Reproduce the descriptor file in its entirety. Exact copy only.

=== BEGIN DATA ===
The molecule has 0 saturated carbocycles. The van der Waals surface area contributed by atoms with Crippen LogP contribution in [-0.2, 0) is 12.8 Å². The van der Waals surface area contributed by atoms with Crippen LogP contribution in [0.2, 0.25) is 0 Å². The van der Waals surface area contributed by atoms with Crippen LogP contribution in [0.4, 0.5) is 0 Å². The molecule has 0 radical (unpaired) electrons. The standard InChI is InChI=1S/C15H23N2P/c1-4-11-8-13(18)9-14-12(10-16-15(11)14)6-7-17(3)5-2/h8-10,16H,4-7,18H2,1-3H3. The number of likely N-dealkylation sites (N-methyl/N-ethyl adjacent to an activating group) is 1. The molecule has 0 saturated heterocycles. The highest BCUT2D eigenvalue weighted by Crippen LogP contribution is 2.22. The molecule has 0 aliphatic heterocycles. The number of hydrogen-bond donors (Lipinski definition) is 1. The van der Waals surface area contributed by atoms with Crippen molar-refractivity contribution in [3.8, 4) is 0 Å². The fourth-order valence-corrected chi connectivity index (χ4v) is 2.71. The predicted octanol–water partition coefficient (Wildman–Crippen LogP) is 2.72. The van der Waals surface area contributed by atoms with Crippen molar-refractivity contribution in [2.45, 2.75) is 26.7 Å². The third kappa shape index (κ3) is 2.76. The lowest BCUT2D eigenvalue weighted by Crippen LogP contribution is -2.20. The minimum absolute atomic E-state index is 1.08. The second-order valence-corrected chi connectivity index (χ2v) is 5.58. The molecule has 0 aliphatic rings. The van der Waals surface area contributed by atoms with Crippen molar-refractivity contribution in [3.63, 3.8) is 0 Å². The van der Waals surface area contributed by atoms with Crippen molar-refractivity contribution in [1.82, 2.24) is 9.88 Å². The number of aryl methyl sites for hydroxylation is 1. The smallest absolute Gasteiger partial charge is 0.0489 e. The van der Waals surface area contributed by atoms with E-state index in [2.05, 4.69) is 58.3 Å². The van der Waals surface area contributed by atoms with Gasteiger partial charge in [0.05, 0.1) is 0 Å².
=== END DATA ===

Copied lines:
The molecule has 0 saturated carbocycles. The van der Waals surface area contributed by atoms with Crippen LogP contribution in [-0.2, 0) is 12.8 Å². The van der Waals surface area contributed by atoms with Crippen LogP contribution in [0.2, 0.25) is 0 Å². The van der Waals surface area contributed by atoms with Crippen LogP contribution in [0.4, 0.5) is 0 Å². The molecule has 0 radical (unpaired) electrons. The standard InChI is InChI=1S/C15H23N2P/c1-4-11-8-13(18)9-14-12(10-16-15(11)14)6-7-17(3)5-2/h8-10,16H,4-7,18H2,1-3H3. The number of likely N-dealkylation sites (N-methyl/N-ethyl adjacent to an activating group) is 1. The molecule has 0 saturated heterocycles. The highest BCUT2D eigenvalue weighted by Crippen LogP contribution is 2.22. The molecule has 0 aliphatic heterocycles. The number of hydrogen-bond donors (Lipinski definition) is 1. The van der Waals surface area contributed by atoms with Crippen molar-refractivity contribution in [3.8, 4) is 0 Å². The fourth-order valence-corrected chi connectivity index (χ4v) is 2.71. The predicted octanol–water partition coefficient (Wildman–Crippen LogP) is 2.72. The van der Waals surface area contributed by atoms with Crippen molar-refractivity contribution in [2.45, 2.75) is 26.7 Å². The third kappa shape index (κ3) is 2.76. The lowest BCUT2D eigenvalue weighted by Crippen LogP contribution is -2.20. The minimum absolute atomic E-state index is 1.08. The second-order valence-corrected chi connectivity index (χ2v) is 5.58. The molecule has 0 aliphatic rings. The van der Waals surface area contributed by atoms with Crippen molar-refractivity contribution in [3.63, 3.8) is 0 Å². The van der Waals surface area contributed by atoms with Crippen molar-refractivity contribution in [1.82, 2.24) is 9.88 Å². The number of aryl methyl sites for hydroxylation is 1. The smallest absolute Gasteiger partial charge is 0.0489 e. The van der Waals surface area contributed by atoms with E-state index in [2.05, 4.69) is 58.3 Å². The van der Waals surface area contributed by atoms with Gasteiger partial charge in [0.05, 0.1) is 0 Å².